Eugene Melnyk

“Any idiot” can spend to the cap, says Sens owner


Yesterday Senators owner Eugene Melnyk told the Ottawa Citizen he expected the club to break even, if not turn a profit, for the first time in a long time.

The key to the club’s financial turnaround was two-fold.

First, it cut salary.

Second, it won anyway.

Sort of like the Calgary Flames, except totally the opposite.

As it stands, the Senators are poised to make the playoffs with one of the lowest payrolls in the NHL.

“You can spend to the cap — it’s very easy. Any idiot can do that,” he said.

Melnyk would know. The Senators were essentially a cap team in 2009-10 when they lost in the first round, and payroll was similar last season when they missed the playoffs.

“The really elite teams are the ones that can (put in) elite management and elite coaching, that can put a competitive team on the ice year-after-year, and not have to buy that team,” he said.

However, the Sens aren’t an elite team yet, argues the Citizen’s Wayne Scanlan.

Ask yourself this question. Which team would you feel more comfortable chasing Stanley with this spring – the $64-million Pittsburgh Penguins, the $64-million Vancouver Canucks or the $51-million Senators?

Hey, the Senators could surprise some people — again — and do a bit of playoff damage. If they do, good luck wiping the smile off Melnyk’s face all summer long.

Realistically, it’s unspeakably tough to play giant-slayer four rounds in a row.

Scanlan references the “Moneyball” Oakland A’s who made the MLB playoffs with a rock-bottom payroll but never really threatened to win the World Series.

So, will Melnyk open his wallet when the time is right to put Ottawa over the top? Will he make the financial commitment to keep homegrown talent when free agency looms? Those are the questions Sens fans could be asking soon. Because you can cut salary — it’s very easy. Any idiot can do that.

Avs unveil new third jerseys

Avs Jerseys

The Avalanche will be throwing a bunch of different looks at us this season.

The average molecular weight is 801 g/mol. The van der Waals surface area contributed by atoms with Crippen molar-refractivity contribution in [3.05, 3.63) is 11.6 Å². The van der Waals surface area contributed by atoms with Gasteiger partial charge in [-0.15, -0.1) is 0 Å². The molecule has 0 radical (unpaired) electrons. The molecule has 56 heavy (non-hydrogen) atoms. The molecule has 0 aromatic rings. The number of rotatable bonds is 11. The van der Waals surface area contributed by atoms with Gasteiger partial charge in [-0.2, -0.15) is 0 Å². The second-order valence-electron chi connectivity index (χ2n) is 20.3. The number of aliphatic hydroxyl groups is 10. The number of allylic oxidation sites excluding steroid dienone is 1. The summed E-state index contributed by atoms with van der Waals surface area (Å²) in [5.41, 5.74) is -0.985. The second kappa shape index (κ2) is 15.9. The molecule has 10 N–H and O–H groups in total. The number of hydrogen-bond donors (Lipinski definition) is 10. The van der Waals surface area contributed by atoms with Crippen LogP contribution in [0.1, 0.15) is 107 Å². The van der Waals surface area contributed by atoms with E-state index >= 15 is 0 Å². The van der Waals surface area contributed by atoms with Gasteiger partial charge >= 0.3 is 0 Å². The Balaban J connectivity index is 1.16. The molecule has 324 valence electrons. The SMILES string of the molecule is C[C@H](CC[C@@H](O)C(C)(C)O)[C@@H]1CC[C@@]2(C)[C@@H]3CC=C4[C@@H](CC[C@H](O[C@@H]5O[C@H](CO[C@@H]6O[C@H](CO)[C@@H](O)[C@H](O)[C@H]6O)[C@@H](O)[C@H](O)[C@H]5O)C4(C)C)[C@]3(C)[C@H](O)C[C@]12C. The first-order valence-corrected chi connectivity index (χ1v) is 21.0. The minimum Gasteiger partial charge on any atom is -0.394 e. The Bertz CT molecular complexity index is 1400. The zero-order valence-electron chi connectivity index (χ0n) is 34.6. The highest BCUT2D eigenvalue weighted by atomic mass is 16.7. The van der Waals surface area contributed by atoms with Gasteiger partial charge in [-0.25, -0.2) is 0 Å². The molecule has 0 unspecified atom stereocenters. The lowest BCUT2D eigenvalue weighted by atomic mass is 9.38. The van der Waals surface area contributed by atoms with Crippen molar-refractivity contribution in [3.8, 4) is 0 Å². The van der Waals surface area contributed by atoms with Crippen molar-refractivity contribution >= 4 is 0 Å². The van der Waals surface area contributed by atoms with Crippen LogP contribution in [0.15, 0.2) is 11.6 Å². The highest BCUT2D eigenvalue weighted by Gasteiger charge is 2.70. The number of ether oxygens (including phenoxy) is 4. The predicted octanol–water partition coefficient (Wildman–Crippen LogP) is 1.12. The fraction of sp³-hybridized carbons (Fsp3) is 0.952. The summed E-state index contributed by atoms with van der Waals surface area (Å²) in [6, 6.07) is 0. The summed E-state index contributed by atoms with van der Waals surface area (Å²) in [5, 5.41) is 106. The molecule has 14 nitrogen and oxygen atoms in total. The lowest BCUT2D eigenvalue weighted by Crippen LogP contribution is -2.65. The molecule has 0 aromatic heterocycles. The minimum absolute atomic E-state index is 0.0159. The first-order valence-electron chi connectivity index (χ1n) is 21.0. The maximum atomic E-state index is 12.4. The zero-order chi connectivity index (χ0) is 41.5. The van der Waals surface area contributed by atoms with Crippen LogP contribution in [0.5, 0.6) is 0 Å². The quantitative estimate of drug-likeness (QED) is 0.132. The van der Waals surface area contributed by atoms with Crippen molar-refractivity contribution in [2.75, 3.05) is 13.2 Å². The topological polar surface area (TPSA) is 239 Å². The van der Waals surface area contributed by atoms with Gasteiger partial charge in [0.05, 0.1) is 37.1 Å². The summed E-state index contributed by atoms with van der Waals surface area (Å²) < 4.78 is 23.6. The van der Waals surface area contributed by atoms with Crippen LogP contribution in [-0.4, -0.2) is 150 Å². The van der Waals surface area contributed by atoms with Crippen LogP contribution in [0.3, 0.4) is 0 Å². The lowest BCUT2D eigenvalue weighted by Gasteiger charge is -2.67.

Having already released specialized “Mile High” jerseys for February’s Stadium Series game, the Avs unveiled new third sweaters on Friday — less than 24 hours after a bitter 5-4 home loss to Minnesota in their season opener.

(Guess Colorado wanted to send out some good vibes after blowing a 4-1 third-period lead.)

While undoubtedly exciting for the organization, the release of these new thirds isn’t taking anybody by surprise. Last month, several websites published leaked images of Colorado’s and Anaheim’s third jerseys, so the design has been in the public eye for several weeks.

The Avs will debut these new thirds on Oct. 24, in a Saturday night tilt against Columbus.

Related: Roy explains why he didn’t call time out

Report: Escrow set at 16 percent

Gary Bettman, Donald Fehr
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Hey, remember in June when the NHLPA voted to keep the five-percent growth factor in spite of increasing worries about escrow?

Well, here’s why that decision was a significant one, via TSN’s Frank Seravalli:

With early revenue projections in place, the NHL and NHLPA set the escrow withholding rate for players at 16 per cent for the first quarter of the season on Thursday.

That means every player will have 16 per cent of earnings deducted from their paycheque and put aside until after all of this season’s hockey-related revenue is counted to ensure a perfect 50-50 revenue split with owners.

Now, this doesn’t mean that the players will definitely lose 16 percent of their salaries. Typically, they receive refunds when all the accounting is done.

Still, 16 percent is a good-sized chunk to withhold. They won’t be thrilled about it.

Related: To understand escrow, consider Duncan Keith